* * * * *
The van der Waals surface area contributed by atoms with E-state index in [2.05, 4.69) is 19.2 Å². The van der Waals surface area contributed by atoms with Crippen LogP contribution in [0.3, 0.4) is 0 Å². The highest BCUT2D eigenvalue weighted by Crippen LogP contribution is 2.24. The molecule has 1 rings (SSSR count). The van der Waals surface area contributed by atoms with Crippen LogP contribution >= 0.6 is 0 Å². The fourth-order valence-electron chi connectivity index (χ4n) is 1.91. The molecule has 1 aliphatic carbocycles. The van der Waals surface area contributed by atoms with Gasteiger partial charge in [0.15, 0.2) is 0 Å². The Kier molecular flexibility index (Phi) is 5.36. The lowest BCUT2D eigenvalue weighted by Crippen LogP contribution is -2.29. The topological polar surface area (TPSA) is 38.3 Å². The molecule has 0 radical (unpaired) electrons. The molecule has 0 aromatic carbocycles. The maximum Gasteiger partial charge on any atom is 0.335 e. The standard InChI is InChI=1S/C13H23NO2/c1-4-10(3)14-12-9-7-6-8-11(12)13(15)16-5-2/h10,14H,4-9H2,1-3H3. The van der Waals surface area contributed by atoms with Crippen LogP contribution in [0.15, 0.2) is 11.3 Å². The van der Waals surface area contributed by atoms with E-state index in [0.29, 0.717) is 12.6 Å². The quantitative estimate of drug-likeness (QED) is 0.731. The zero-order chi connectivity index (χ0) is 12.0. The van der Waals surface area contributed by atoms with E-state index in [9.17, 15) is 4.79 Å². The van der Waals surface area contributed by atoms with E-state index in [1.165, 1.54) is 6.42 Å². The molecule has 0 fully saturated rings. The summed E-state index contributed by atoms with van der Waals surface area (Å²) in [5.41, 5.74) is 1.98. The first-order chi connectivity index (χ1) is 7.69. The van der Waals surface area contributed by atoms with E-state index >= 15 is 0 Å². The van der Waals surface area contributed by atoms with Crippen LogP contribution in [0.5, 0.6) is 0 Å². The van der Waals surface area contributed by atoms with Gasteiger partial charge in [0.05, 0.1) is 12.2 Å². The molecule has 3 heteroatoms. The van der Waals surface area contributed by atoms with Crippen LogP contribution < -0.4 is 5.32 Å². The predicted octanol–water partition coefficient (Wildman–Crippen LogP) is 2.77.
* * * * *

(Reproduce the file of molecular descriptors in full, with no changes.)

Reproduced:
The van der Waals surface area contributed by atoms with E-state index in [2.05, 4.69) is 19.2 Å². The van der Waals surface area contributed by atoms with Crippen LogP contribution in [0.3, 0.4) is 0 Å². The highest BCUT2D eigenvalue weighted by Crippen LogP contribution is 2.24. The molecule has 1 rings (SSSR count). The van der Waals surface area contributed by atoms with Crippen LogP contribution >= 0.6 is 0 Å². The fourth-order valence-electron chi connectivity index (χ4n) is 1.91. The molecule has 1 aliphatic carbocycles. The van der Waals surface area contributed by atoms with Gasteiger partial charge in [0.15, 0.2) is 0 Å². The Kier molecular flexibility index (Phi) is 5.36. The lowest BCUT2D eigenvalue weighted by Crippen LogP contribution is -2.29. The topological polar surface area (TPSA) is 38.3 Å². The molecule has 0 radical (unpaired) electrons. The molecule has 0 aromatic carbocycles. The maximum Gasteiger partial charge on any atom is 0.335 e. The standard InChI is InChI=1S/C13H23NO2/c1-4-10(3)14-12-9-7-6-8-11(12)13(15)16-5-2/h10,14H,4-9H2,1-3H3. The van der Waals surface area contributed by atoms with Crippen LogP contribution in [0.15, 0.2) is 11.3 Å². The van der Waals surface area contributed by atoms with E-state index in [0.29, 0.717) is 12.6 Å². The quantitative estimate of drug-likeness (QED) is 0.731. The zero-order chi connectivity index (χ0) is 12.0. The van der Waals surface area contributed by atoms with E-state index in [9.17, 15) is 4.79 Å². The van der Waals surface area contributed by atoms with E-state index in [1.165, 1.54) is 6.42 Å². The molecule has 0 fully saturated rings. The summed E-state index contributed by atoms with van der Waals surface area (Å²) in [5.41, 5.74) is 1.98. The first-order chi connectivity index (χ1) is 7.69. The van der Waals surface area contributed by atoms with E-state index >= 15 is 0 Å². The van der Waals surface area contributed by atoms with Crippen LogP contribution in [0.5, 0.6) is 0 Å². The van der Waals surface area contributed by atoms with Gasteiger partial charge in [0.05, 0.1) is 12.2 Å². The molecule has 3 heteroatoms. The van der Waals surface area contributed by atoms with Crippen LogP contribution < -0.4 is 5.32 Å². The predicted octanol–water partition coefficient (Wildman–Crippen LogP) is 2.77.